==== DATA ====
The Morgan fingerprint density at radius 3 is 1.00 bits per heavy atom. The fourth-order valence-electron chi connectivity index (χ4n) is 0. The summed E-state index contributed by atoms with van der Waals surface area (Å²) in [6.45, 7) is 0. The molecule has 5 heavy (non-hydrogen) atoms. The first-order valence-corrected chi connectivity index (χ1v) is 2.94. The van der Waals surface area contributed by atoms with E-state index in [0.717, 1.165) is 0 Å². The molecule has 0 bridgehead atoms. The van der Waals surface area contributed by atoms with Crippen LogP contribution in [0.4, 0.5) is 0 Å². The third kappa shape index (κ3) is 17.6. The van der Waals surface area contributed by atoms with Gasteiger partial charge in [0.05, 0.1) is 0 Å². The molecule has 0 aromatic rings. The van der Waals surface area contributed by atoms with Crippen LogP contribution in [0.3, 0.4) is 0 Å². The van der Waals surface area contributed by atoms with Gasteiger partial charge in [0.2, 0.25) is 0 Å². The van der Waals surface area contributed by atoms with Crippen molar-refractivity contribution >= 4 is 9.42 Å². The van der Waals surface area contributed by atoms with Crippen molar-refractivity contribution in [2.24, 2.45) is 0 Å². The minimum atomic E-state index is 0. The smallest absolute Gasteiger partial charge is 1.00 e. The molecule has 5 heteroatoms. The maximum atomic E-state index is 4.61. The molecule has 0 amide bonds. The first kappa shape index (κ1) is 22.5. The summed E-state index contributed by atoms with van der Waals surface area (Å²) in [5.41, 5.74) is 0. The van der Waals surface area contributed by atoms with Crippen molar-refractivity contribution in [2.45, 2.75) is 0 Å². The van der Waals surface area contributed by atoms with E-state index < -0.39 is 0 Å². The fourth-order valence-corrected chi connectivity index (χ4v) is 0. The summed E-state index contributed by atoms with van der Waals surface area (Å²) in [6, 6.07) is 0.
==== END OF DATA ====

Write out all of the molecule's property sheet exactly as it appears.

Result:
The Morgan fingerprint density at radius 3 is 1.00 bits per heavy atom. The fourth-order valence-electron chi connectivity index (χ4n) is 0. The summed E-state index contributed by atoms with van der Waals surface area (Å²) in [6.45, 7) is 0. The molecule has 5 heavy (non-hydrogen) atoms. The first-order valence-corrected chi connectivity index (χ1v) is 2.94. The van der Waals surface area contributed by atoms with E-state index in [0.717, 1.165) is 0 Å². The molecule has 0 bridgehead atoms. The van der Waals surface area contributed by atoms with Crippen LogP contribution in [0.4, 0.5) is 0 Å². The third kappa shape index (κ3) is 17.6. The van der Waals surface area contributed by atoms with Gasteiger partial charge in [0.05, 0.1) is 0 Å². The molecule has 0 aromatic rings. The van der Waals surface area contributed by atoms with Crippen LogP contribution in [0.3, 0.4) is 0 Å². The van der Waals surface area contributed by atoms with Gasteiger partial charge in [0.2, 0.25) is 0 Å². The van der Waals surface area contributed by atoms with Crippen molar-refractivity contribution >= 4 is 9.42 Å². The van der Waals surface area contributed by atoms with Crippen molar-refractivity contribution in [2.24, 2.45) is 0 Å². The minimum atomic E-state index is 0. The smallest absolute Gasteiger partial charge is 1.00 e. The molecule has 5 heteroatoms. The maximum atomic E-state index is 4.61. The molecule has 0 amide bonds. The first kappa shape index (κ1) is 22.5. The summed E-state index contributed by atoms with van der Waals surface area (Å²) in [5.41, 5.74) is 0. The van der Waals surface area contributed by atoms with Crippen molar-refractivity contribution in [2.45, 2.75) is 0 Å². The van der Waals surface area contributed by atoms with E-state index < -0.39 is 0 Å². The fourth-order valence-corrected chi connectivity index (χ4v) is 0. The summed E-state index contributed by atoms with van der Waals surface area (Å²) in [6, 6.07) is 0.